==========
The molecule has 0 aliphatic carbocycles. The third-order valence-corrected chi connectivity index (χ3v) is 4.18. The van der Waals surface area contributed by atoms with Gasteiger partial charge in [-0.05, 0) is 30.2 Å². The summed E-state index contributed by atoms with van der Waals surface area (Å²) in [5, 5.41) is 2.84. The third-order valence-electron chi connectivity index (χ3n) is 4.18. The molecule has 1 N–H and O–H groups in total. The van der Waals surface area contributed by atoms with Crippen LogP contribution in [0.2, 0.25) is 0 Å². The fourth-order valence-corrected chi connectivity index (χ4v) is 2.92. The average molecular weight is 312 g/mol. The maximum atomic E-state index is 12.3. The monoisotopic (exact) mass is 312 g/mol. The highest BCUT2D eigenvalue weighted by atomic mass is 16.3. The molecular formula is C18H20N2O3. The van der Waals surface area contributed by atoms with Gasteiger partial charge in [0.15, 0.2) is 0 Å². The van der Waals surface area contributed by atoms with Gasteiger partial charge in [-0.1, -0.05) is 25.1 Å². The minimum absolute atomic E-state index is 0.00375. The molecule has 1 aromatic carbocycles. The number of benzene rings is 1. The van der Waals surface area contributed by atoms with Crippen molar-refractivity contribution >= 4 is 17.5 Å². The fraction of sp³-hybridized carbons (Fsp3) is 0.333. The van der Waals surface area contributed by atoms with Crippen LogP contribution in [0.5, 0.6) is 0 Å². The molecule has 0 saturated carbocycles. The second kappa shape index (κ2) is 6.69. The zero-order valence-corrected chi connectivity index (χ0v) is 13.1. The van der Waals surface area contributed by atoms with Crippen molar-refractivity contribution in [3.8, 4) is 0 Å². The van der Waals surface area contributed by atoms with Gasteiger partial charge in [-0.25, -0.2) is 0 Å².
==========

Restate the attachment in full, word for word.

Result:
The molecule has 0 aliphatic carbocycles. The third-order valence-corrected chi connectivity index (χ3v) is 4.18. The van der Waals surface area contributed by atoms with Gasteiger partial charge in [-0.05, 0) is 30.2 Å². The summed E-state index contributed by atoms with van der Waals surface area (Å²) in [5, 5.41) is 2.84. The third-order valence-electron chi connectivity index (χ3n) is 4.18. The molecule has 1 N–H and O–H groups in total. The van der Waals surface area contributed by atoms with Crippen LogP contribution in [0.2, 0.25) is 0 Å². The fourth-order valence-corrected chi connectivity index (χ4v) is 2.92. The average molecular weight is 312 g/mol. The maximum atomic E-state index is 12.3. The monoisotopic (exact) mass is 312 g/mol. The highest BCUT2D eigenvalue weighted by atomic mass is 16.3. The molecular formula is C18H20N2O3. The van der Waals surface area contributed by atoms with Gasteiger partial charge in [0.15, 0.2) is 0 Å². The van der Waals surface area contributed by atoms with Gasteiger partial charge in [-0.1, -0.05) is 25.1 Å². The minimum absolute atomic E-state index is 0.00375. The molecule has 1 aromatic carbocycles. The number of benzene rings is 1. The van der Waals surface area contributed by atoms with Crippen molar-refractivity contribution >= 4 is 17.5 Å². The fraction of sp³-hybridized carbons (Fsp3) is 0.333. The van der Waals surface area contributed by atoms with Crippen LogP contribution in [0.5, 0.6) is 0 Å². The molecule has 0 saturated carbocycles. The second kappa shape index (κ2) is 6.69. The zero-order valence-corrected chi connectivity index (χ0v) is 13.1. The van der Waals surface area contributed by atoms with Crippen molar-refractivity contribution in [3.8, 4) is 0 Å². The van der Waals surface area contributed by atoms with Gasteiger partial charge in [-0.25, -0.2) is 0 Å².